Do not make your operations dependent on someone-else's good will. Your suppliers should be working for your next purchase order, not lording it over you.

Is your kid looking at GCSE in computer science? It's exam-only from 2022 – Ofqual

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Re: pffft, does it matter any more?

Try pascal on a 1Mhz 6502 with 64k ram.

And I remember having to reverse engineer assembly programs on my exam and work out what the program did.

We did Nazi see this coming... Internet will welcome Earth's newest nation with, sigh, a brand new .SS TLD

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Re being neonazi central

1. Neonazis are not a serious political force. They are so irrelevant that most people don't even know what they stood for and think those in favour of reduced state power are nazis. And Shapiro too.

2. Dns registrars should not be editing the Internet. Their job is to be bulletproof services in every country. What if the .com registrar decided cnn's, buzz feed, washpo, and Twitter's politics were unacceptable and cancelled their domains. Is that the kind of Internet stability we want? Like what happened to gab? Remember the gay marriage argument, if you don't like it, don't do it. If you don't like it, don't go there.

3. Why would neonazi domains need blocking? Are people so stupid they a need big brother to take the decision to visit a site out of their hands? How elitist and condescending is that? If I were a nazi I'd point to the censorship and suggest that my opponents were afraid of my ideas and couldn't refute them. Stop social engineering. Persecution never works. People end up dead when you do that. You can't beat hate with censorship. That is a dangerous lie.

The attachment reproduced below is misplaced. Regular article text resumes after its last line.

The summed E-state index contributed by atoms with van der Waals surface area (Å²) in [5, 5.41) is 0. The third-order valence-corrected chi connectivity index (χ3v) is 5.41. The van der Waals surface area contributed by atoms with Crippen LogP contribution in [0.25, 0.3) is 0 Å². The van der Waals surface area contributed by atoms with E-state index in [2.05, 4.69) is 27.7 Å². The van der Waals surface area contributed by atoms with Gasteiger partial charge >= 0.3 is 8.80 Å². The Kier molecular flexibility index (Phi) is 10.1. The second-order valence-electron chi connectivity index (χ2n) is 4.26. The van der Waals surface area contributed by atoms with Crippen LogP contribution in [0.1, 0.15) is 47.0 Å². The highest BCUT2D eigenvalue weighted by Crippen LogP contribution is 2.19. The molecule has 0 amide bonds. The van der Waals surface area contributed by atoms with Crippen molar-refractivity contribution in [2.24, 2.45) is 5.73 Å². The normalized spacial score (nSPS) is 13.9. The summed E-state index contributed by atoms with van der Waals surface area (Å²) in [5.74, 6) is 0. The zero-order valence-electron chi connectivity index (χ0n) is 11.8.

4. As the article points out, why would South Sudan care about avoiding the name of the German secret police 70 years ago. That's insane.

P. Lee Silver badge

Re: Ah, but ...

Great Britain and the U.K. are not the same thing. One is a superset of the other.

US prosecutors: Hey, you know how we said 'net gambling was OK? LMAO, we were wrong

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The political group most keen on giving free stuff to people, engages in vitriol against Christians, tries to get their bakeries, cafes and B&B businesses shutdown; actively promotes as "good" sexual behaviour which they consider abhorrent, encourages the murder of unborn babies, which they find abhorrent; hounds them out of academia; suggests that there is nothing special about people in comparison with animals; tries to force them to employ people with whom they have ethical differences; tries to shutdown their ability to talk about the things they hold most dear; tries to drive all traces of their religion from the public sphere while encouraging competing religions.

Surprisingly, when you wage a sustained cultural, political and legal campaign against a group, those people tend not give you support.

"Give us your money and shut up" is a surprisingly unpopular stance.